Caution: As you watch updates stream in, consider how your content will look on a newsfeed when placed next to COVID-19 news in your target markets. Some areas are under stronger restrictions than others. For example, this tweet by an American city (which we’ve anonymized for this learning moment) promotes alternative events amid cancellations. It landed poorly and earned negative comments from people who have likely seen that some state governments recommend cancellation of all large group gatherings. 

A Twitter post that received negative replies
Negative replies to this tweet include “IMO you guys shouldn’t be encouraging people to assist these events since social distancing is the only way to stop the coronavirus” and “Not if there’s a gathering of 2,500 or more!!”

Be sensitive to the moment

Many DMOs and tourism businesses schedule their social media content to be published days or weeks after they write it. Pause scheduled posts until you’ve reviewed them again in light of the current situation. 

  • Identify messages that your audience might interpret as insensitive. 
  • Avoid posts that may inadvertently make people think of the virus instead of the destination. E.g., phrases like “We wouldn’t mind being stuck here for a few days.” become charged with negativity under the wrong circumstances. 
  • Change copy or images if you are concerned that they might draw criticism or negative comments.

Be transparent and informative

If major attractions close or large events cancel, be transparent. You may be able to offer alternative suggestions. Either way, your team needs to be able to answer questions and respond to comments about the status of popular tourism draws. Be direct, but sympathetic in tone. Point people to official sources. Acknowledging a traveller’s hardship or lost opportunity while providing facts can defuse a tense situation.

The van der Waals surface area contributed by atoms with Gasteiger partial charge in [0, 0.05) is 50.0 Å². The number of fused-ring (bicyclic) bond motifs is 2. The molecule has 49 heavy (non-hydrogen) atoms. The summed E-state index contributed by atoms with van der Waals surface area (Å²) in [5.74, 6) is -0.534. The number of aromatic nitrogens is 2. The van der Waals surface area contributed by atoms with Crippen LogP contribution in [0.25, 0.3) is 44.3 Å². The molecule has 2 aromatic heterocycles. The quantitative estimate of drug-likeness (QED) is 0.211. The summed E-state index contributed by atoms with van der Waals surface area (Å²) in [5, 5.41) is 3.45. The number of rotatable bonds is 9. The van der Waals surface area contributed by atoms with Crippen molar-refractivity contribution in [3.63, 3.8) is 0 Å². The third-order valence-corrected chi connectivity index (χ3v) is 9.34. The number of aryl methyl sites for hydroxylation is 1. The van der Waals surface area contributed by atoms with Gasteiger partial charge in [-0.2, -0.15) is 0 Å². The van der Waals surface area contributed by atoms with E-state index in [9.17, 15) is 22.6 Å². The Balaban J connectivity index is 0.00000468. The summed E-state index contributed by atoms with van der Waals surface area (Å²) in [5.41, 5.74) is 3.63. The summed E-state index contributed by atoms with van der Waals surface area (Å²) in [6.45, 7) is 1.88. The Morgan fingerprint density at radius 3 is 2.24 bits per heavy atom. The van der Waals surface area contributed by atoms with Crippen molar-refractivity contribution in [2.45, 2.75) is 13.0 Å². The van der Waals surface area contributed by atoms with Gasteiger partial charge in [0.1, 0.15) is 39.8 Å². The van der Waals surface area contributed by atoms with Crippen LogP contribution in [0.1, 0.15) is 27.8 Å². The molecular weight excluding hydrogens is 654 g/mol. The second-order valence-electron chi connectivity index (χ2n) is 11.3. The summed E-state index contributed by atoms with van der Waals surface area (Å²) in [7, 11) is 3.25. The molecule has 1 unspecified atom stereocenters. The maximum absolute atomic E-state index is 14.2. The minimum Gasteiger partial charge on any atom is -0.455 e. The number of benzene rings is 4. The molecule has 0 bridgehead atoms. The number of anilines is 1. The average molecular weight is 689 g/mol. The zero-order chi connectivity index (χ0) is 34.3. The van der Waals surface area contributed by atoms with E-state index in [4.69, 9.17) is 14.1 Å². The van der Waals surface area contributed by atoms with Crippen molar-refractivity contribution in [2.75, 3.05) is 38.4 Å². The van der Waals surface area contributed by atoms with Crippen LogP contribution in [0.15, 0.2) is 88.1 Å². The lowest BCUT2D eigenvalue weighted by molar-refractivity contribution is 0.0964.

Destinations like Salzburg, Austria have done well to announce closures through social media by placing a clear priority on visitor health and by expressing sympathy to those whose plans have been disrupted. The audience of the SalzburgerLand Facebook page has been supportive.

❗The SalzburgerLand is closing the winter season❗Dear guests,while having a special responsibility towards our guests…

Posted by SalzburgerLand on Thursday, March 12, 2020

In another positive move, VisitCopenhagen’s Facebook page has announced a pause in its travel stories by providing a calm, reasonable update to its audience with a link to official information. Note that commenters have asked follow-up questions.

In light of the current and extraordinary covid-19 situation, we are saving our good Copenhagen stories for later. If…

Posted by VisitCopenhagen on Thursday, March 12, 2020

Your website can become another trusted source of information. In Canada, Destination British Columbia (DBC) is providing (as of March 13, 2020) an up-to-date page showing What You Need To Know about COVID-19 as it relates to travel in the province. A yellow banner is displayed across the website to draw attention. DBC provides links to health authorities and travel advisories; updates from airlines, cruise lines and border services; and essential information for travellers seeking medical attention. Like social media, pages like these require continual updating. But this one is a useful resource and can increase confidence across the tourism industry in B.C.